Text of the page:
July 7, 2015
Is Citizen (Patient) Medicine Really Here?
I need to thank Gretchen Becker for giving me this topic. While I doubt that I will see a lot of this citizen medicine happen in my lifetime, I expect that my son and daughter will experience this on a broad basis. Even though this is being played up and a very few doctors are working to make this happen, the mainstream medical community is still bickering about allowing patient centered medicine and coming up with “less is more” campaigns to confuse issues. State medical boards are also attempting to prevent much of the forward progress of medicine by opposing telemedicine and other innovative trends in medicine.
Diseases once thought to be monolithic are now being broken into subgroups, sometimes even into entirely new classes. While such novel classifications might be challenging to physicians, increased access to data is enabling patients to play a greater role in managing their care, often in ways that circumvent traditional health care protocols. The recent $215 million Precision Medicine Initiative established by the Obama administration marks a clear recognition of this changing reality.
Harvard Medicine News (HMN) recently spoke with Isaac Kohane, inaugural chair of the new HMS Department of Biomedical Informatics. Kohane has long been at the forefront of innovation in this area. HMN wanted to discuss the conference themes, in particular the disruptive—and ultimately transformative—role that patients have to play.
Kohane says what excites him most about the emerging field of precision medicine is 'that it is precise.' What that means to him is that it is going to be data-driven, both by our individual characteristics, but also by the accumulation of such characteristics across all the other patients who are like us. Rather than an anecdotal personalization, through precision medicine we have at least the promise of data-driven medicine, in the same sense that Netflix and Amazon give data-driven recommendations. In current medical practice, such data-driven behavior is largely an aspiration only.
In speaking about patients as “leaders” in precision medicine Kohane said, “In the end, no one is going to care more about our loved ones than we do. That's as it should be.” Furthermore, the rarer (and therefore the more precise) someone's diagnosis, the more likely that that patient is going to be more expert about their own condition, and current diagnostic and therapeutic approaches, than the traditional care providers are. That combination of passion and expertise allows patients to influence the direction of research, influence how data is shared among researchers and how data is shared among health care providers, influence how legislation enabling precision medicine is written, and influence the economics around the delivery of precision medicine.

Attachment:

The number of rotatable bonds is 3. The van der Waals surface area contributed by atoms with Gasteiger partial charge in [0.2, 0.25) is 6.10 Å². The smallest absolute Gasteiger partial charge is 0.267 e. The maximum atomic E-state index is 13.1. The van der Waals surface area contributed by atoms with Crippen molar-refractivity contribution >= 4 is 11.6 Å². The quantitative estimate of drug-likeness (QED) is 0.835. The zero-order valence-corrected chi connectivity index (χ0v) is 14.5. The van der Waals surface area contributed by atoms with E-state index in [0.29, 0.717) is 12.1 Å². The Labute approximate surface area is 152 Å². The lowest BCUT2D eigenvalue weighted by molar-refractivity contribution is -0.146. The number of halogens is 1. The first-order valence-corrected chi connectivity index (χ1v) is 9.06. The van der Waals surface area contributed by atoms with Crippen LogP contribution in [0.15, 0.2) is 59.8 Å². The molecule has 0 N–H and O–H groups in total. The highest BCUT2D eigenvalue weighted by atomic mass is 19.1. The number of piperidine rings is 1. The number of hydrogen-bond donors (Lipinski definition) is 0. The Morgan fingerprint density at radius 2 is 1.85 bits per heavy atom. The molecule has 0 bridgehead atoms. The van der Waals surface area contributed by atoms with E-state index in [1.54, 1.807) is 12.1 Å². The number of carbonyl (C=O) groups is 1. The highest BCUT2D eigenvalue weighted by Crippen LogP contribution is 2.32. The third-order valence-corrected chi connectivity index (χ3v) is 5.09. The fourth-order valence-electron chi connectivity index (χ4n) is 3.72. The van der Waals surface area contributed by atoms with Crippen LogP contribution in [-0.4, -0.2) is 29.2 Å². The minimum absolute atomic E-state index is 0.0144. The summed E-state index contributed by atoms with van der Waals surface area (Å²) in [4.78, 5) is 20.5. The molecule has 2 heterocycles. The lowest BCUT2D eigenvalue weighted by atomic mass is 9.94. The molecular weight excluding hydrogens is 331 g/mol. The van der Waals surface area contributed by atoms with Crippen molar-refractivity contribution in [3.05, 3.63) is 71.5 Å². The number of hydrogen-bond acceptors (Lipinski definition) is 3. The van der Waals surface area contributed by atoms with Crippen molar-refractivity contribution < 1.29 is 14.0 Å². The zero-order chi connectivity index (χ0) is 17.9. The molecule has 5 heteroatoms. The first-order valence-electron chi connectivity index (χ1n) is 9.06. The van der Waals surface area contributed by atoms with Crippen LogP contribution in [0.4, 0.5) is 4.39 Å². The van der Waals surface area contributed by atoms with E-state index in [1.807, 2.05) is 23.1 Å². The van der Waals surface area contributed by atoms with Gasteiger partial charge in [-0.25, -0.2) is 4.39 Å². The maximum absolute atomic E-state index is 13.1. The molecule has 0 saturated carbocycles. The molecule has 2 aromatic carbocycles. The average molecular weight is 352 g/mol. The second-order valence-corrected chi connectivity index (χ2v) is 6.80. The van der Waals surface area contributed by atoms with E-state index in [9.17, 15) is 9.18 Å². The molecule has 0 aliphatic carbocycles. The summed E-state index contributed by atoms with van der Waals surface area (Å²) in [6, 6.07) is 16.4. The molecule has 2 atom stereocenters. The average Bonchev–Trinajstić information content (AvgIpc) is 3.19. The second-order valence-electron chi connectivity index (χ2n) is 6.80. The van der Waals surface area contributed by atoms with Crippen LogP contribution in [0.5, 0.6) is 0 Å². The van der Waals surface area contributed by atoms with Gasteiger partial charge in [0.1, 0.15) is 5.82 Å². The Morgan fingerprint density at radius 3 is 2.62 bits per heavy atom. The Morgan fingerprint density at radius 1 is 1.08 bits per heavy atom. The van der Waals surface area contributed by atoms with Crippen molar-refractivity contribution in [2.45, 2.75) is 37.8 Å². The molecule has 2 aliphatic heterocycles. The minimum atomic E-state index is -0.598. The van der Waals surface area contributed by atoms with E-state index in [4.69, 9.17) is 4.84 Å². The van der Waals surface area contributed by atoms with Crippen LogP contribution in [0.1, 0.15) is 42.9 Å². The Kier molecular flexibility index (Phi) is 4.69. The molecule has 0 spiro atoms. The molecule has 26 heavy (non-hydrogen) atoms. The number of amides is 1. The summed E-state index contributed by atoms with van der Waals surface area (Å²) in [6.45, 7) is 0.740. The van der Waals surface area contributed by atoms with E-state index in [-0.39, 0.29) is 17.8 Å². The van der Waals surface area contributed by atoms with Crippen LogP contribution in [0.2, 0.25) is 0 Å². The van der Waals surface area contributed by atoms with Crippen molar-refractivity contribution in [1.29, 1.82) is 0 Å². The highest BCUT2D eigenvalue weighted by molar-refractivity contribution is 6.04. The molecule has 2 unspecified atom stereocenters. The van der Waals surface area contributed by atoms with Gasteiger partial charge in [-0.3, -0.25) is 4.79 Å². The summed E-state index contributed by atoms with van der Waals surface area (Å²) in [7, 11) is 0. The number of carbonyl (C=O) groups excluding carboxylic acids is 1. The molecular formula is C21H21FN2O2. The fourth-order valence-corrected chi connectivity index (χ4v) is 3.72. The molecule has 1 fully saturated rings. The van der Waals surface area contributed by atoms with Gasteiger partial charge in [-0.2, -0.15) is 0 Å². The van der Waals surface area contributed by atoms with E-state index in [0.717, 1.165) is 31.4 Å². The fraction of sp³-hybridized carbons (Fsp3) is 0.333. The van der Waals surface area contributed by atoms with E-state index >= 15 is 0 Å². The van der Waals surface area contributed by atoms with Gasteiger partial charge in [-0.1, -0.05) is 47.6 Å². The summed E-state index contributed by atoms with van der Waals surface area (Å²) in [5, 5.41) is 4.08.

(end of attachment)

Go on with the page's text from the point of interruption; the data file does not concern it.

Kohane continued that the medical establishment has a lot on its plate. Most of what does not get done is attributable to inertia, and only occasionally, to parochial motivations. Regardless, patients are the ultimate customers of these establishments, and the more vocal and the more clear they are in their preferences; the more likely they are to overcome this inertia. Moreover, forward-looking health care systems will figure out how to enlist and empower these patients, to improve the overall care process.
When asked how can we ensure that patients’ private data remains private? Will this require exorbitant costs, both in legal costs as well as in cyber-security infrastructure?
Kohane answered, “First, we have to acknowledge that what is currently private with respect to research activity is often not private with regard to commercial activity. In plain English, your data is already being routinely shared and sold for commercial purposes. It's much more challenging to obtain patient data for research. There's a longer story there about distorted incentives, but suffice it to say that with a patient's explicit consent and control, maintaining privacy and control is not necessarily expensive or difficult—with correct governance and correct large-scale implementation.”
I did not quote all of the information as I feel that from what Kohane says is farsighted
and opens the dialogue for further discussion.